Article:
Two weeks after Israeli Foreign Minister Yitzhak Shamir's visit here raised hopes for early agreement on withdrawal of foreign forces from Lebanon the negotiations have become deadlocked again by what U.S. officials say are unacceptable Israeli demands for security arrangements in southern Lebanon.

"We are one step away from being back to square one," one U.S. official familiar with the negotiations said yesterday in describing "a progressively negative" Israeli reaction to the proposals for ensuring the security of Israel's northern border made to Shamir by Secretary of State George P. Shultz.

Shamir, who conferred with Shultz for three days in mid-March, returned home sounding optimistic about the chances for a breakthrough. But U.S. officials said yesterday that in subsequent negotiations with President Reagan's special Mideast envoy, Philip C. Habib, the Israelis have rejected the idea that Lebanese forces can control terrorist activity in southern Lebanon. And they have reiterated demands for arrangements unacceptable to Lebanese President Amin Gemayel.

Habib is expected to return here today. He is coming back partly for personal business, but the officials said he also is expected to discuss with Reagan and Shultz possible new U.S. steps for breaking the latest impasse.

The most immediate problem, according to U.S. officials and to reports from Jerusalem, involves Israel's insistence that the Lebanese Christian militia forces of Saad Haddad, a rebel Lebanese army major allied to Israel, continue to have a largely autonomous role in controlling a southern Lebanon security zone.

Gemayel, supported by the United States, has insisted that Haddad step aside and put his forces under control of the central government.

In addition, U.S. officials said, Prime Minister Menachem Begin's government still insists on the right to maintain some kind of residual military presence in southern Lebanon after the main force of Israeli troops is withdrawn.

The United States strongly opposes that idea because it would undermine the efforts of Gemayel, who is a Christian, to gain support for his fledgling government from Lebanese Moslems and because it would be unacceptable to Syria, which has an estimated 35,000 troops in northern and eastern Lebanon. According to U.S. officials, Syria has made clear to Habib that it will not pull out its troops and Palestine Liberation Organization forces under Syrian protection unless there is a total Israeli withdrawal from the south.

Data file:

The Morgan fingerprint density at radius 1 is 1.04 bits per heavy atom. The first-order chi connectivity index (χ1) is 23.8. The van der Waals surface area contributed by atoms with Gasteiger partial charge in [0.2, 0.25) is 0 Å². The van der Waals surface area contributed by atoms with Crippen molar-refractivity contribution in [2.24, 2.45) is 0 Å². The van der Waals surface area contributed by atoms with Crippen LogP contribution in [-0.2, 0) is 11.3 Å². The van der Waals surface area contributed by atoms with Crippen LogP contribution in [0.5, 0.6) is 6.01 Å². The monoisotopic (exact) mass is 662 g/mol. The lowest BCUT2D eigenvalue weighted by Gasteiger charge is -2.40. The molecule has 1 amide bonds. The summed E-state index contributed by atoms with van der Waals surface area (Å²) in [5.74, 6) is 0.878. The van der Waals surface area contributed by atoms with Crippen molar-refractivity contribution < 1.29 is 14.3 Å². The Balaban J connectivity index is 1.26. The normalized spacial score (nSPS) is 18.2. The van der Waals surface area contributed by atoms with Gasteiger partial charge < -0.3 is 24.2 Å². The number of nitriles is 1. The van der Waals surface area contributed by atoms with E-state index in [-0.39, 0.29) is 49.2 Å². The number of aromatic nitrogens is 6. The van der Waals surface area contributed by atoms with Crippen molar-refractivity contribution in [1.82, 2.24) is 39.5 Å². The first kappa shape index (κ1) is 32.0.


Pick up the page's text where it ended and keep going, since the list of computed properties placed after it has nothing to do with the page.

Although Israel's attitude in recent days is known to have caused great frustration and irritation among U.S. policy makers, the officials stressed that the administration still has not decided whether to take a tougher stance toward Begin.

Some U.S. policy analysts say they believe the Israeli position may be prompted by the Begin cabinet's desire for concessions to protect itself against charges of bowing to U.S. pressure. If that analysis is correct, U.S. officials said, it should be possible through further negotiation to work out a formula about Haddad's future and other matters that will be acceptable to Begin. However, the officials added, there also is a growing feeling here that the Israelis, despite their publicly stated position of wanting only to ensure their territory against terrorist attacks, have as their real aim the continued de facto partition of Lebanon, with the south controlled by Israeli surrogates such as Haddad.

Even if that is not the case, the officials stressed, the U.S. view is that the terms being insisted upon by Israel make it impossible to achieve an accord that can be accepted by Gemayel and Syria.

As a result, the officials added, unless Israel moderates its present demands substantially and agrees to bargain on the basis of the security arrangements proposed by Shultz, there seems to be little chance of avoiding a major new confrontation between Washington and Jerusalem.